Wednesday, September 23, 2009


Wednesday, January 24, 2007
Spoon Cafe

Coming into the Spoon Cafe, one is allowed to imagine what it must have been like visiting venues on Brunswick Street or Smith Street in the 1980s. Totally unpretentious, cheap food and beer, no stage and the thrill of not knowing what you were about to see, the potential for surprise still intact. Tonight Spoon had been taken over by that one-man-army of indie pop Dan Lewis (AKA Switchblade Sisters Touring), who threw together this dynamite lineup of gentle warmth and quiet intensity.

Setting the scene with meandering, hypnotic piano and snapshot narratives, comes Jessica Says. "I haven't played a gig in hands are still shaky" she confesses into the piano keyboard. And shame on her for leaving such a gap between shows. At three songs and half an hour in length, Jessica Says never flirts with boredom, her voice floating like a bee, gaining confidence and nourishment from one bright destination to the next. So Gladly and All The Day were particular high points.

Light Music Club, who are tonight, a club of one, are disarming in the extreme. Zoe Jackson took a firm grasp of the mood; switching on a low light and as eyes became accustomed to dusk, so too did ears to her Doris Day-sings-Kurt Weill languid eyelash-flutter of a sound. From opener The Midas Touch to sparse yet decidedly up In And Out My Head, by way of aptly titled Music For The Tiny Hours, LMC renders attempts at doing anything other than ordering a gin and tonic or Frangelico and lime futile.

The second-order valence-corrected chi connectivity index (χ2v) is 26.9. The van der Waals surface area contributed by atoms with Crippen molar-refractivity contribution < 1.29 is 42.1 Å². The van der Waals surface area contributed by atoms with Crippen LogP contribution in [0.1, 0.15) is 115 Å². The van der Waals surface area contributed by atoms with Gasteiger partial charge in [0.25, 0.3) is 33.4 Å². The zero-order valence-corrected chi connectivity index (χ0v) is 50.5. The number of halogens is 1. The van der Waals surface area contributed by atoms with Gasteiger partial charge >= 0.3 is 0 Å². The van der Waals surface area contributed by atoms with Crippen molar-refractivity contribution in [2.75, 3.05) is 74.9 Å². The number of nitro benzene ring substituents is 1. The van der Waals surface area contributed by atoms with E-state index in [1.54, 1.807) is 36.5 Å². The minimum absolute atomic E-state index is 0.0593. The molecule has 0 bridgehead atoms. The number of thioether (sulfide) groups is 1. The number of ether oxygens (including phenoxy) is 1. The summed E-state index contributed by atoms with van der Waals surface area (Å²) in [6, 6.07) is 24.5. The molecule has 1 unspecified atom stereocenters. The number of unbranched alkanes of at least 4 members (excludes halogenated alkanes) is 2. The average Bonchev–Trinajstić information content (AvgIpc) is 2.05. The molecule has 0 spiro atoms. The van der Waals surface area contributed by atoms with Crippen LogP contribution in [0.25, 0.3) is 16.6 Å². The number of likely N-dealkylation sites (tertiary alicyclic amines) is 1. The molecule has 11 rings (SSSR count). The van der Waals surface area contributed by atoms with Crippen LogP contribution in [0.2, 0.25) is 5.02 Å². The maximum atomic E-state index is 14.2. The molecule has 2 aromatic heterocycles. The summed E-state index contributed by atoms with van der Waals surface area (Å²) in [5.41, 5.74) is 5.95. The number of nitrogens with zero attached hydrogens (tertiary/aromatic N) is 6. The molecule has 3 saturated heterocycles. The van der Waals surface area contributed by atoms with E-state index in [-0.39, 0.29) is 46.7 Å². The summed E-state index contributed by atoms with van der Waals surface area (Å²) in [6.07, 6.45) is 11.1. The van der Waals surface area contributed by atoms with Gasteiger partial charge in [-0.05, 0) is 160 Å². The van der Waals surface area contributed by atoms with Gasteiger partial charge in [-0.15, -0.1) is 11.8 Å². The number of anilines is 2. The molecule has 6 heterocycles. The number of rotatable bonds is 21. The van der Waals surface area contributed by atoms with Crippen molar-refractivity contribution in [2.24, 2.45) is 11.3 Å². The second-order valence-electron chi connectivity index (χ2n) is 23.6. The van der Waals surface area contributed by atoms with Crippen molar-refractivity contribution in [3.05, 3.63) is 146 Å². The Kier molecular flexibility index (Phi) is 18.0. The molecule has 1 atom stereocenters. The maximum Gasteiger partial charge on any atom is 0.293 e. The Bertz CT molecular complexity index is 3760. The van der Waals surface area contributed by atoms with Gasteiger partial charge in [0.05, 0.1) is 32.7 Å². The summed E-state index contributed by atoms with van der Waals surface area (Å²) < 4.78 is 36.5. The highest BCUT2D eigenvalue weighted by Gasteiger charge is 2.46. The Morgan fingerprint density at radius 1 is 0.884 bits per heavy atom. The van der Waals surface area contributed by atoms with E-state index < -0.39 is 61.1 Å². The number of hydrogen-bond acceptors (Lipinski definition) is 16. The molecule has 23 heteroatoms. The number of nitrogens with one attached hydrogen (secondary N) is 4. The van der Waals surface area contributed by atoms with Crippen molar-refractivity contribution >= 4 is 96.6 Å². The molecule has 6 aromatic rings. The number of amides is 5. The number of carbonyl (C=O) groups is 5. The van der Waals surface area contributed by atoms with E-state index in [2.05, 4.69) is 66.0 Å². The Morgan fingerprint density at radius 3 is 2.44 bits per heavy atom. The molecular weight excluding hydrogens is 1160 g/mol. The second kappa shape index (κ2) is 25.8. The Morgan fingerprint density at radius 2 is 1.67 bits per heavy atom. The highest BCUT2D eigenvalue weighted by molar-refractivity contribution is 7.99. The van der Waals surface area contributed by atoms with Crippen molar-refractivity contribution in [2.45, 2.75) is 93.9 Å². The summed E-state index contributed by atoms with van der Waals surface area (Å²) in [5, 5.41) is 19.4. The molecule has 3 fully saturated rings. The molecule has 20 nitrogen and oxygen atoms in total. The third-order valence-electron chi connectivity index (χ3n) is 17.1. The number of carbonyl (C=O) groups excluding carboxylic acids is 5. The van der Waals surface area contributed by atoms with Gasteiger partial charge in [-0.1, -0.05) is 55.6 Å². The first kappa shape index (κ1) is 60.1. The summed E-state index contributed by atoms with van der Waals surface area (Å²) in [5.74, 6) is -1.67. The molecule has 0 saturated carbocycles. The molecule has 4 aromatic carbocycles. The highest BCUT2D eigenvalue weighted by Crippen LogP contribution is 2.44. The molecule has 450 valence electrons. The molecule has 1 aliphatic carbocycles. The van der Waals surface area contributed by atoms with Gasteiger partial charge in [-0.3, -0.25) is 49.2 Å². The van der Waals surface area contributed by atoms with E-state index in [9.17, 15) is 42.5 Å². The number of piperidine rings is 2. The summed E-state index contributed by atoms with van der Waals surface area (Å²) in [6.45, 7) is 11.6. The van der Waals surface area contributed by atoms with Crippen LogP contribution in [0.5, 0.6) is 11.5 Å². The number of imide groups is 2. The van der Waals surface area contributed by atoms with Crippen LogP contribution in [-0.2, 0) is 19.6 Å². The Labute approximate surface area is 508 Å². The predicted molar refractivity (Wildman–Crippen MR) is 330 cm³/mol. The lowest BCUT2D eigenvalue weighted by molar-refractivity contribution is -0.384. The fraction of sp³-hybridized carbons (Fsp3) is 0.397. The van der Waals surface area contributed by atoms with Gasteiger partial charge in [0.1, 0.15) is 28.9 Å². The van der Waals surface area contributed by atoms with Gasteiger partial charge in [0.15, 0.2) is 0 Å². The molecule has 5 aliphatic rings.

In their first (and sadly near last) Melbourne gig, The Motifs enthrall with their sub-minute songs coming across more like haikus of intimate pop. The audience almost perceptibly lean forward to listen, as if at a keyhole, to hear some whispered secret. Alexis has expanded her one-woman show to form a wonderfully complimentary band featuring members of Low Rise Estate and The Crayon Fields. The sight of diminutive keyboardist May, leaning over her mini-Casio to play a tiny melody on a tiny keyboard with tiny fingers, followed by an upward glance almost had me on the floor in stitches while simultaneously pointing and shouting: "did you see that Guinness Book Of Records? Tiniest. Melody. Ever!". Scatted harmonies and hand-claps link most songs, and the upbeat and catchy as hell Backwards closes the set and ensures that their imminent move to Japan is our loss.

Finally, with all the fanfare of a well-scrubbed backpacker at an open-mic night, arrives the international star of the evening, Bridget Martin. Before her pure and piercing voice fills the room, she had already won most over with stories of trying to blend in in Melbourne by shopping at Target, and a great joke about cheese, this was a woman at ease. Opening with a song you've written that day would be a brave move in most performers' book, but with a shy laugh she does it. The Christmas Song and Mandy are wonderful examples of her confessional writing style, and the Dan Lewis-dedicated Frozen Heart seals the deal that Montana has given us a lot more than backgrounds to old cigarette ads. Her swooning closer The Dreamers Of Lost Causes sends all back into the night, richer for this glimpse into American folk - a timely reminder that there is a lot beautiful about that country too. Acoustic singer/songwriters may be a dime-a-dozen, but this one has something special.

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